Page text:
Geno Prussakov

“CPA Networks”: Defining the Terms

Contrary to how it may appear on the façade of things, CPA networks are not affiliate networks. The “CPA” part in their name is what is misleading many. Generally meaning cost-per-action, a widely-spread affiliate payment model, the abbreviation “CPA” is actually not the best way to describe “CPA networks”. The more appropriate name for them is sub-affiliate networks. Whereas a traditional affiliate network (e.g. CommissionJunction or LinkShare) is functioning as a mediator between merchants/advertisers and affiliates/publishers, CPA networks are working as yet another link in the chain between the merchant and the affiliate. I have put together the following diagram to illustrate the difference between a traditional network and a CPA network:

Affiliate Networks vs CPA Networks

If a merchant were running an in-house affiliate program, the sub-affiliate network will be a link between the merchant and the affiliate, receiving commissions from every sale that the affiliate sends. Be it with an in-house, or with an on-an-affiliate-network affiliate program, the affiliate becomes a sub-affiliate, while the “CPA network” is the affiliate that is paid a “preferred” or “private offer” (read: higher) commission (or per lead bounty, which is the preferred payment model for sub-affiliate networks), and can afford to pay their sub-affiliates a higher commission/bounty than the default commission/bounty that the affiliates would get if they went directly to the merchant. Why “preferred” commission? Because being an affiliate with a large volume of sub-affiliate traffic and sales, they are essentially perceived as power affiliates or “super affiliates”.

This raises several problems. I would like to touch upon the two main ones.

Conflict of Interest

Being an affiliate themselves, the “CPA network” is in direct competition with their sub-affiliates. The conflict of interest is there and no serious affiliate will disclose their techniques and methods to a competitor by working under them as a sub-affiliate. Hence, if a merchant decides to run their affiliate program on a “CPA network”, they should not expect any super-affiliates to join their program. Furthermore, they should be aware of the lower quality of leads they will receive through the CPA network, as opposed to a managed affiliate program on a traditional network.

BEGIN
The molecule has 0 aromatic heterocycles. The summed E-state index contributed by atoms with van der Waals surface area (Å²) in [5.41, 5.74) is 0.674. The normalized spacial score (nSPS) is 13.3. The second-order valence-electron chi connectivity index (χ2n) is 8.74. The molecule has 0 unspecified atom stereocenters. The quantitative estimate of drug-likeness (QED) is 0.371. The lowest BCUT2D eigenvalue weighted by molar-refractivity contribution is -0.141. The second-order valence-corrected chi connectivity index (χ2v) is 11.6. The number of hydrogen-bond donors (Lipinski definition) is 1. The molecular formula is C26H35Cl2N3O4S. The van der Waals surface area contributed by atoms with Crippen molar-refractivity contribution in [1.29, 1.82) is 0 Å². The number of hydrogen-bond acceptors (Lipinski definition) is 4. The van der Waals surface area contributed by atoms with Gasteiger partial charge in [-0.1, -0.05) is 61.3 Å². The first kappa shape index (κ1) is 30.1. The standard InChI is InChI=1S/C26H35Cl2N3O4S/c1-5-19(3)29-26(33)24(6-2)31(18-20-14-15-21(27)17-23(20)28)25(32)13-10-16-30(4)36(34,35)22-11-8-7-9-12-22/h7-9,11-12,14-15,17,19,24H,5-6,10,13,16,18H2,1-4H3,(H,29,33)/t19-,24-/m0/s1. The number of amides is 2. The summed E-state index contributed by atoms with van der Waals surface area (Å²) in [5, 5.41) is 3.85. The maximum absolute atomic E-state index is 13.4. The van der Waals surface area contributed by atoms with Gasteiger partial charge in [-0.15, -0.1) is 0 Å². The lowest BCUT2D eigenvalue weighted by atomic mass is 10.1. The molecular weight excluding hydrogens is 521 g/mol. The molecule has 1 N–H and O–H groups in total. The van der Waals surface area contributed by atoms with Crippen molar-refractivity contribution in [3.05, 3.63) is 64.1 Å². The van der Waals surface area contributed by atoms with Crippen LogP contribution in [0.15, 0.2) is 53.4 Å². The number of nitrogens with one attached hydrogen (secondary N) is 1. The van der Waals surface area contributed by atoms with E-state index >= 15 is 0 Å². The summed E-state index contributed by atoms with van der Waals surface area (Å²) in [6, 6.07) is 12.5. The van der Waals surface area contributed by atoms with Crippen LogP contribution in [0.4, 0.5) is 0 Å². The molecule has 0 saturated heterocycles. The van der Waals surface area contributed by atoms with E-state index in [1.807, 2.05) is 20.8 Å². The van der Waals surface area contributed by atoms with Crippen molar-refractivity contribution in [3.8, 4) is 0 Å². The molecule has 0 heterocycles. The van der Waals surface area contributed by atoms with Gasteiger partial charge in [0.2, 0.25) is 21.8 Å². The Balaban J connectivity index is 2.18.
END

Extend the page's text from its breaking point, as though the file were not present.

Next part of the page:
Shady “Marketing” Practices

History testifies to the fact that it is not uncommon for “CPA networks” to tolerate (or even partake in) e-mail spam, adware, fraudulent “leads”, incentive websites (not the affiliate type you want to have in a program if you’re paying for leads), recruiting other sub-affiliate networks.

Much more can be written on the topic, and a simple search of online discussions on “CPA networks” will yield a plethora of enlightening blog posts and forum threads. To work, or not to work with sub-affiliate networks will ultimately be the affiliate’s and the merchant’s decision. One thing I hope they do is make an educated and well-weighted decision.

Additional Reading:
When Your Network Is An Affiliate And Adware Company.
Seriously considering advertise through a CPA Network.
We’re an “Affiliate Network”.
Geno is the founder and CEO of AM Navigator, an outsourced affiliate program management company, and he was voted the “Best OPM of the Year” for two years in a row (2006 and 2007) by the largest online affiliate marketing community,

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  1. Thanks for the explanation.

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